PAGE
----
Vitamin A: Sources & Benefits
Vitamins are crucial for building, repairing and maintaining healthy tissues and cells, and vitamin A is particularly important for vision, skin and bones. Also known as retinol (because it produces the pigments in the retina of the eye), vitamin A is a fat-soluble nutrient. This means it’s absorbed into the body with dietary fat, and then stored in body tissue for later use.
Taking big doses of vitamin A can be toxic, but your body only converts as much as it needs. You can get vitamin A naturally from foods or take it in supplement form. It has several functions, from helping the body’s immune system to fight against illness and infection, to supporting healthy vision, teeth, skin and skeletal and soft tissue.
Good sources of vitamin A include cheese, eggs, oily fish, milk, yogurt and liver (although you should avoid liver if pregnant). You can also get vitamin A by consuming plant sources of beta-carotene – found in leafy veg and yellow fruit such as mango, papaya and apricots – as the body can convert this into retinol.
In this article, we speak to registered dietitian Nigel Denby, from Harley Street At Home (opens in new tab), to find out more about vitamin A, its sources, benefits and how to spot signs of a deficiency.
What are the benefits of vitamin A?
According to Denby, vitamin A is important for helping maintain the immune system, supporting your vision (particularly your vision in dull light) and keeping skin healthy.
“Vitamin A is an antioxidant, which means it protects the body from damage caused by free radicals,” he explains. “Free radicals are destructive molecules, which cause oxidative damage and can adversely affect proteins and DNA in our body. This can result in inflammation, cancer and heart disease.”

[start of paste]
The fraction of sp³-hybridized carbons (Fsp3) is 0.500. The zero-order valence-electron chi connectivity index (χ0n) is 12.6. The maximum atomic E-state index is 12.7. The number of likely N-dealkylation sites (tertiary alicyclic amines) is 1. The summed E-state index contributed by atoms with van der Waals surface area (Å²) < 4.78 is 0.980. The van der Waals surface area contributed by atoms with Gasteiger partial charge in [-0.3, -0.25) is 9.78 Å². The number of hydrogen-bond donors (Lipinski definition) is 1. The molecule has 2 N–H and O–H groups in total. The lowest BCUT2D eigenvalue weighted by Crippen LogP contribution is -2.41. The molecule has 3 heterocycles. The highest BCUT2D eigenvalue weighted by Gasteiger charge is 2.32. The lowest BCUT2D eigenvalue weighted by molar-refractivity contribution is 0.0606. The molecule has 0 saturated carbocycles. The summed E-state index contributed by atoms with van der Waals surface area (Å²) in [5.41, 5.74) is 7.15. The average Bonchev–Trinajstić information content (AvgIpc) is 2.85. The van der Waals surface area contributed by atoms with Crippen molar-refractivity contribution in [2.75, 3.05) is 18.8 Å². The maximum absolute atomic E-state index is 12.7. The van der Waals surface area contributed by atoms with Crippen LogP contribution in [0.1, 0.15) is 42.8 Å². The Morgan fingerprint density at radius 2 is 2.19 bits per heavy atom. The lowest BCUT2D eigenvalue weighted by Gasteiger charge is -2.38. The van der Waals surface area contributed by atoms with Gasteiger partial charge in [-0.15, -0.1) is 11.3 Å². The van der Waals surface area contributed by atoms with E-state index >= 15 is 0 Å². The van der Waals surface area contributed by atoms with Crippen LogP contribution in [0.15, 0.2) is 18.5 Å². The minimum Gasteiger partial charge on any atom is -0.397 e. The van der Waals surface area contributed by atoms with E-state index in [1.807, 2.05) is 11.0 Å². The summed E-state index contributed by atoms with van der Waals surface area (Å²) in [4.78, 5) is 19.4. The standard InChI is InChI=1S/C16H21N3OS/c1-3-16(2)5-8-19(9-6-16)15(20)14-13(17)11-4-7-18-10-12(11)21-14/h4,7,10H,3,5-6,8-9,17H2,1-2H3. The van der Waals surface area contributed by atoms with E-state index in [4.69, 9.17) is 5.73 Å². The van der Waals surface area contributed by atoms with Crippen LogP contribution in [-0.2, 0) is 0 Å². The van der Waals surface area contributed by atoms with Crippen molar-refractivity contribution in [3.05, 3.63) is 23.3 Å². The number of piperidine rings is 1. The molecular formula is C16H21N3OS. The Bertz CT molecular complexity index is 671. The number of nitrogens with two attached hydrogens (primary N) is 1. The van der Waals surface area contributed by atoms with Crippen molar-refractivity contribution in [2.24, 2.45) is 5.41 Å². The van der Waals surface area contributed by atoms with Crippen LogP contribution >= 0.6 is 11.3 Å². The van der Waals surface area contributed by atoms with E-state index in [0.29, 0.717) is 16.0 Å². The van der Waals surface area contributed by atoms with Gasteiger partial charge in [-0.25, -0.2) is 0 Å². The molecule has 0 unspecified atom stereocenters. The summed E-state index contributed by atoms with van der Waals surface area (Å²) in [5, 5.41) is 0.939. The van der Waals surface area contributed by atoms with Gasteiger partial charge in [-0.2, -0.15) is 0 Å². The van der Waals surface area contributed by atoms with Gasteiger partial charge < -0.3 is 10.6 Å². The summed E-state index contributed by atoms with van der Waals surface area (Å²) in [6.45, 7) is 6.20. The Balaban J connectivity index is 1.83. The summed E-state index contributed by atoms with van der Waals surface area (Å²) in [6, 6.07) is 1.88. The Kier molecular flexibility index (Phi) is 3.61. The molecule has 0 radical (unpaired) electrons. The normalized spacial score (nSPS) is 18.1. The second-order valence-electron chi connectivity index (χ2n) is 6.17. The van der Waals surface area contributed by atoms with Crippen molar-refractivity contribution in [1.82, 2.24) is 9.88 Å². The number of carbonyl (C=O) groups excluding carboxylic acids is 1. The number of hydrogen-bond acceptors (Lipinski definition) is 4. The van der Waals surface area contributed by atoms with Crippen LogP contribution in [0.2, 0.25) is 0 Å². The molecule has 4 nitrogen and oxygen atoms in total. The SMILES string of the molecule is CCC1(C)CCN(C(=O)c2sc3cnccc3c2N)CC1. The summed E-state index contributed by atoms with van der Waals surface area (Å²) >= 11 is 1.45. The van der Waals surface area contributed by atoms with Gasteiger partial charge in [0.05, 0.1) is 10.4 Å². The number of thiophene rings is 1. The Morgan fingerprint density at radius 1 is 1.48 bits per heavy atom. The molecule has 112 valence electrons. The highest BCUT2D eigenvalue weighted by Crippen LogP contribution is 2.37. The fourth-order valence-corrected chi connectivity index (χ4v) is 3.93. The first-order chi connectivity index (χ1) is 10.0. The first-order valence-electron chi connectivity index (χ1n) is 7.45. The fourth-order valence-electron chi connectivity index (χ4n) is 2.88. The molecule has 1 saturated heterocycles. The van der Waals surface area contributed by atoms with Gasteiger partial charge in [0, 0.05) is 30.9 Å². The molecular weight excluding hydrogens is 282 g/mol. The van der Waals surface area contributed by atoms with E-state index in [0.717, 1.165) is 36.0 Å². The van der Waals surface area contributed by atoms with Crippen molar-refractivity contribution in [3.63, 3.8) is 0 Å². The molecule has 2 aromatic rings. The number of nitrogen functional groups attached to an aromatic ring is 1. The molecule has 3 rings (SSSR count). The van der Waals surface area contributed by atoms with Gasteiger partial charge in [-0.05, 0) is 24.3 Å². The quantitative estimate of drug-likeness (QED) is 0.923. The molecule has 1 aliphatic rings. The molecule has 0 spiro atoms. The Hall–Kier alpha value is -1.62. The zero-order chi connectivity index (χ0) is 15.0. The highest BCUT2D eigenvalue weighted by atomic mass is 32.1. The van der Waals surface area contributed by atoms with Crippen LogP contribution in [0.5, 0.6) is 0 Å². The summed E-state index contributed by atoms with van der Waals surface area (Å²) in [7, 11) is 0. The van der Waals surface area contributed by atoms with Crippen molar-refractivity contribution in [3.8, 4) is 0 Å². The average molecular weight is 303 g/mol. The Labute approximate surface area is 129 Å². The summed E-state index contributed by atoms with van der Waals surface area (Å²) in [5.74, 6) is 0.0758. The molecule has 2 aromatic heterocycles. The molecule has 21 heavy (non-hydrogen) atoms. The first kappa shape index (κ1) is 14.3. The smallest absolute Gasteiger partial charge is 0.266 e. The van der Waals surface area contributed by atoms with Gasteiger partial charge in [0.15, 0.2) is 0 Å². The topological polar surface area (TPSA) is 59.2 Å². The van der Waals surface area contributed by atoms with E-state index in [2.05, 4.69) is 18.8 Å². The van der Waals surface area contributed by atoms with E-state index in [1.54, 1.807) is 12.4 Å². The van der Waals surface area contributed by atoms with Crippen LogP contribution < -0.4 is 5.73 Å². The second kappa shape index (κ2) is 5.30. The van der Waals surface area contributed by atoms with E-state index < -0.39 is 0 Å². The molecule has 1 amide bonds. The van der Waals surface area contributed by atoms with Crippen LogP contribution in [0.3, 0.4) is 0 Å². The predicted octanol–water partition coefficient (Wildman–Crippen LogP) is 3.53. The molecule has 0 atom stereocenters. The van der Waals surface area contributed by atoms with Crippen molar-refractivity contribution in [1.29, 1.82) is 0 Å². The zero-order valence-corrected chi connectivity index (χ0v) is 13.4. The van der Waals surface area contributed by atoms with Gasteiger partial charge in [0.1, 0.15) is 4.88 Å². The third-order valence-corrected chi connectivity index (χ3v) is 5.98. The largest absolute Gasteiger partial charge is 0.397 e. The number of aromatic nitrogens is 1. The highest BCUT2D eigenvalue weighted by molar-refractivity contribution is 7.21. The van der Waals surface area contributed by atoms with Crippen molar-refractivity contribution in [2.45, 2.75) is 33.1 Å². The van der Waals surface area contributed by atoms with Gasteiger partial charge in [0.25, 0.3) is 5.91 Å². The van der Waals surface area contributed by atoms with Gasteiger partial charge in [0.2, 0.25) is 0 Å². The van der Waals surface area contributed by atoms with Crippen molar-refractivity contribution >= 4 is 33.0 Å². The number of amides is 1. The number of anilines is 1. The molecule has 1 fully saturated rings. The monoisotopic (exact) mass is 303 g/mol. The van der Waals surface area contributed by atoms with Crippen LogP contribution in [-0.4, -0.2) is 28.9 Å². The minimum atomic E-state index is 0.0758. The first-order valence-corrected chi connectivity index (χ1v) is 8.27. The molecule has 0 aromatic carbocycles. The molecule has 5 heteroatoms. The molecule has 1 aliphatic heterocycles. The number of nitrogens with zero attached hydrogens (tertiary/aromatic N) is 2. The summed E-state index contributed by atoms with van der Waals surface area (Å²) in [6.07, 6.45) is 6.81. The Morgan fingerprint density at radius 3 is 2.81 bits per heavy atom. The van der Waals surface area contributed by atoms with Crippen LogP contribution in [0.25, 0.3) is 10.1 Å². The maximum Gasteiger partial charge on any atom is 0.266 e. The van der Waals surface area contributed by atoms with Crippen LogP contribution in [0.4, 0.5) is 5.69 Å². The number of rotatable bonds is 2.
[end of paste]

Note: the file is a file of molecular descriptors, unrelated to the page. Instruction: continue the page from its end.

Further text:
Other benefits of vitamin A include:
Reduced risk of blindness
An age-related eye disease study by the National Eye Institute (opens in new tab) found that taking high levels of antioxidants, such as vitamin A, along with zinc, might reduce the risk of developing advanced age-related macular degeneration by as much as 25%. Age-related macular degeneration is the most common cause of loss of vision in the older population.
Reduced acne and sun damage
Vitamin A helps to promote and maintain a healthy dermis and epidermis – the top two layers of the skin. When applied topically, there’s evidence that retinoids (a class of compounds derived from vitamin A) can be used to treat acne and certain signs of sun damage, known as photo aging.
However, a commonly experienced side effect of topical application of retinoids is ‘retinoid dermatitis’, which can lead to skin irritation and scarring, but adjusting the dose can reduce adverse skin reactions.